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Goals of Care

What we know

Goals of care are a way of describing what medical treatments a person will receive. It is different to an advance directive which provides the person's preferences. Preferences are often not expressed as treatment options. Goals of care should where reasonable incorporate the wishes and preferences of the person. There should be open, honest and realistic discussion around end of life care to inform the goals of care. These goals should be reviewed if things change.

What can I do

Establish specific and reasonable goals of care, these are medical and nonmedical. A person may initially establish a list of wishes; discussing goals of care and/or advance care planning are important steps in transforming these wishes into agreed, specific and reasonable goals.

Review the goals of care regularly with the person as his/her health changes.

Family meetings can be useful in developing goals of care and a care plan.

Suggest a comprehensive medication review that can be funded by Residential Medication Management Review (RMMR).  

Make yourself familiar with what Goals of Care document looks like. Primary Health Tasmania has a template Goals of Care Form.
 

 

What can I learn?

Watch: Establishing goals of care, a PCC4U Module.

Read: Thomas RL, Zubair MY, Hayes B, Ashby MA. Goals of care: a clinical framework for limitation of medical treatment. Med J Aust. 2014 Oct 20;201(8):452-5.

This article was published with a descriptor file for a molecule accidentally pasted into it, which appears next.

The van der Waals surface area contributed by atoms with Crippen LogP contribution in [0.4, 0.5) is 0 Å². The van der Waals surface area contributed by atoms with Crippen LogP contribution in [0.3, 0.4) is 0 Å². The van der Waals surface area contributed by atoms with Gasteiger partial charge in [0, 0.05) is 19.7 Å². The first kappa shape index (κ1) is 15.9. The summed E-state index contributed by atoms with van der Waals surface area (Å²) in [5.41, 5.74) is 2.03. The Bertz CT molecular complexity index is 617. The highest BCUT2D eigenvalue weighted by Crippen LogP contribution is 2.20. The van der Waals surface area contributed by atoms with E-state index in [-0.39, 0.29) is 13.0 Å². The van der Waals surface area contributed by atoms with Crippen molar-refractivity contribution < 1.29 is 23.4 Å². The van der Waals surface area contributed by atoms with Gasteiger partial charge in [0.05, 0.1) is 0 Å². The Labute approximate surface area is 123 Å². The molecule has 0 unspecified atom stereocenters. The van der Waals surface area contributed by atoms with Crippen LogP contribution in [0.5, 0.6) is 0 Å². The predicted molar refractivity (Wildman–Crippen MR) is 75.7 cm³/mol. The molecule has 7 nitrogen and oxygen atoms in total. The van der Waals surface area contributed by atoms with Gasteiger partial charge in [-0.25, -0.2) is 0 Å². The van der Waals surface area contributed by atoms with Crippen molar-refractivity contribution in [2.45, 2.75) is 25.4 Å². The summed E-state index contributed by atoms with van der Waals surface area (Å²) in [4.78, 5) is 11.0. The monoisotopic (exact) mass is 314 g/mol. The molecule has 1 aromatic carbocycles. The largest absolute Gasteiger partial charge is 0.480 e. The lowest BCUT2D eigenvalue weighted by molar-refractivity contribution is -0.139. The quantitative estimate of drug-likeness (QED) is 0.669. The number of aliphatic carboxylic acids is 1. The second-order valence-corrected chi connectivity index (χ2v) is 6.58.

Read: Discussing goals of care in palliative care. In Therapeutic Guidelines – Palliative Care (requires a subscription).
 

 

What can my organisation do

Consider including a Goals of Care Plan in each admission process as part of a defined management plan. The management plan should also include a plan for regular review of the goals of care, and the review under certain conditions (such as but not exclusively a hospital admission, notable functional decline or incomplete recovery from an infection or a fall…). 

Encourage staff to refer to

Conducting a family meeting can be useful to provide information, to address the family's questions and concerns, and to establish goals of care. Information on how to conduct a family meeting in palliative care is available from the Therapeutic Guidelines (Palliative Care)  (with subscription) in the section: Supporting families in palliative care.

Family meetings often require a skilled facilitator, consider that skill set in a recruitment process.

Page updated 25 May 2017